Peter Navarro Becomes Latest Trump Official To Violate Hatch Act

WASHINGTON, DC - JUNE 18: Director of Trade and Manufacturing Policy Peter Navarro speaks to members of the press outside the West Wing of the White House June 18, 2020 in Washington, DC. Navarro spoke on former Nat... WASHINGTON, DC - JUNE 18: Director of Trade and Manufacturing Policy Peter Navarro speaks to members of the press outside the West Wing of the White House June 18, 2020 in Washington, DC. Navarro spoke on former National Security Adviser John Bolton’s new book “The Room Where It Happened.” (Photo by Alex Wong/Getty Images) MORE LESS
|
December 7, 2020 4:09 p.m.

The White House’s top trade advisor has now become the latest administration official to have violated the firewall between politics and government. 

Peter Navarro repeatedly violated the Hatch Act over several months in 2020 with attacks against Joe Biden, the Office of Special Counsel said in a report released Monday.

The Hatch Act, which Trump officials are famously fond of violating, is the decades-old law that prohibits federal employees from using their positions for political purposes. In August, the Daily Beast reported that senior administration officials “widely view the law as a joke.”

Navarro, per the OSC’s findings, certainly treated it like one. Even after being alerted in July that he was the subject of a Hatch Act complaint, the White House adviser violated the law over and over again in the months that followed.

Between May and October, the office’s report found, Navarro violated the Hatch Act in at least six separate interviews, referring to then-candidate Joe Biden at various times as being “compromised” and susceptible to being “bought” by China. Navarro, in interviews and on Twitter, even took to calling Biden “Beijing Biden” — all while working as a public servant employed by the American people.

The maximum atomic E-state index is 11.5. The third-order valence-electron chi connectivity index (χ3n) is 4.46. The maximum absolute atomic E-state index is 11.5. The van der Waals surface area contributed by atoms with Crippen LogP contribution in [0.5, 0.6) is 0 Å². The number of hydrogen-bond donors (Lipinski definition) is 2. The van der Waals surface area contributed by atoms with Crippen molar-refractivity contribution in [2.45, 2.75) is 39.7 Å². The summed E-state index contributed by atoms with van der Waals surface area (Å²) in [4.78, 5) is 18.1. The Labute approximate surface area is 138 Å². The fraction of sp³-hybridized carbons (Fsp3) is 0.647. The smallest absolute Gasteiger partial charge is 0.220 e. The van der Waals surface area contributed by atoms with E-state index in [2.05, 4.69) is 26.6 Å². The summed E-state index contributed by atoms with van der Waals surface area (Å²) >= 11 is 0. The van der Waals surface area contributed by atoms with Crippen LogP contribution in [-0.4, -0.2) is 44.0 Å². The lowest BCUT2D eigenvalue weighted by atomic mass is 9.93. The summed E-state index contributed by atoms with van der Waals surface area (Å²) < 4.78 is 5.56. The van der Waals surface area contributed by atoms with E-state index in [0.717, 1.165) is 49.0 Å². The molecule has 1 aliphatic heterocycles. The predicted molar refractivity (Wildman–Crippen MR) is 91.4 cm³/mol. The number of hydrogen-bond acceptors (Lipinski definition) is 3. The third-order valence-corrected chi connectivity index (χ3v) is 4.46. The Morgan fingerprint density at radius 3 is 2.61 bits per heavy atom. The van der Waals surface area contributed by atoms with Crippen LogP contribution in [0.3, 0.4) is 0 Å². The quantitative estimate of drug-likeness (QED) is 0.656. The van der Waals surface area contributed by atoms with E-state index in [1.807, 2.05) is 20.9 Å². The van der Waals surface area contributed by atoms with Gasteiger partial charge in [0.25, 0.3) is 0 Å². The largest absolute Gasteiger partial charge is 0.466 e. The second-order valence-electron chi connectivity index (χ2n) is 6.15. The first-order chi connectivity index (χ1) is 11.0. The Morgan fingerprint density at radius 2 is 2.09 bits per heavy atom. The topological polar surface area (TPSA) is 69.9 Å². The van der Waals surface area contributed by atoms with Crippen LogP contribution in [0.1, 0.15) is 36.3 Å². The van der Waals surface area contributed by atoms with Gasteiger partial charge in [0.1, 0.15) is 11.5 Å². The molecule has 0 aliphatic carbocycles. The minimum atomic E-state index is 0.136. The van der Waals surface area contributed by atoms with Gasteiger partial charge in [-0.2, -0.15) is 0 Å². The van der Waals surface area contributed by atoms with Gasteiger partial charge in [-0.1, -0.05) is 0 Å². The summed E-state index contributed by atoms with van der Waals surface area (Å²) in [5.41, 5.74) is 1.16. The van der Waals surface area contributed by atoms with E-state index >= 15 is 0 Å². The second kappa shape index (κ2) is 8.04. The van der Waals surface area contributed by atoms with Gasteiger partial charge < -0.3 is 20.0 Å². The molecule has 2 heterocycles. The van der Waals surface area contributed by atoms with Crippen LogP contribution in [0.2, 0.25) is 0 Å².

“We need a tough president like Donald J. Trump in the White House, not the pushover in Joe,” the report quoted Navarro as saying in one late-August interview

The report is entirely based on public interviews and tweets from Navarro. Among other things, Navarro attacked Biden in October over the content of emails that Trump lawyer Rudy Giuliani claimed had come from Hunter Biden’s laptop.

“We know who’s laid down for China and now all this news about Hunter and emails and all that stuff,” Navarro told Fox Business Network’s Maria Bartiromo. “You wonder why the mainstream media won’t cover that, but my gosh, if any of that stuff is true it’s just unbelievable.”

Perhaps the lasting legacy of the Hatch Act in the Trump administration is its total toothless-ness. For example, after OSC recommended in 2019 that White House counselor Kellyanne Conway lose her job after multiple violations… nothing happened. 

In October of this year, OSC determined that Agriculture Secretary Sonny Perdue had committed a fairly obvious violation of the law when he led a “four more years” chant in North Carolina during an official department event. In all, fourteen senior Trump political appointees have been cited by OSC for violations, according to The Guardian’s count. 

A few days after the Perdue decision, OSC confirmed that it was launching an investigation into Secretary of State Mike Pompeo over his stated expectation that the department would publish more of former Secretary Hillary Clinton’s emails before the 2020 election. 

Pompeo, who also faces a separate Hatch Act investigation for delivering a Republican National Convention speech from Jerusalem, showed no signs of stopping Monday: The Associated Press reported that he was set to travel to Georgia — the state, not the country — this week to deliver a speech, just weeks before two crucial U.S. Senate runoff elections there.

TPM’s request for comment to White House press secretary Kayleigh McEnany — who’s also served as a spokesperson for the Trump campaign’s legal effort to overturn the 2020 election results — went unanswered.

Latest News
Comments
Masthead Masthead
Founder & Editor-in-Chief:
Executive Editor:
Managing Editor:
Senior Editor:
Special Projects Editor:
Editor at Large:
General Counsel:
Publisher:
Head of Product:
Director of Technology:
Associate Publisher:
Front-End Developer:
Senior Designer: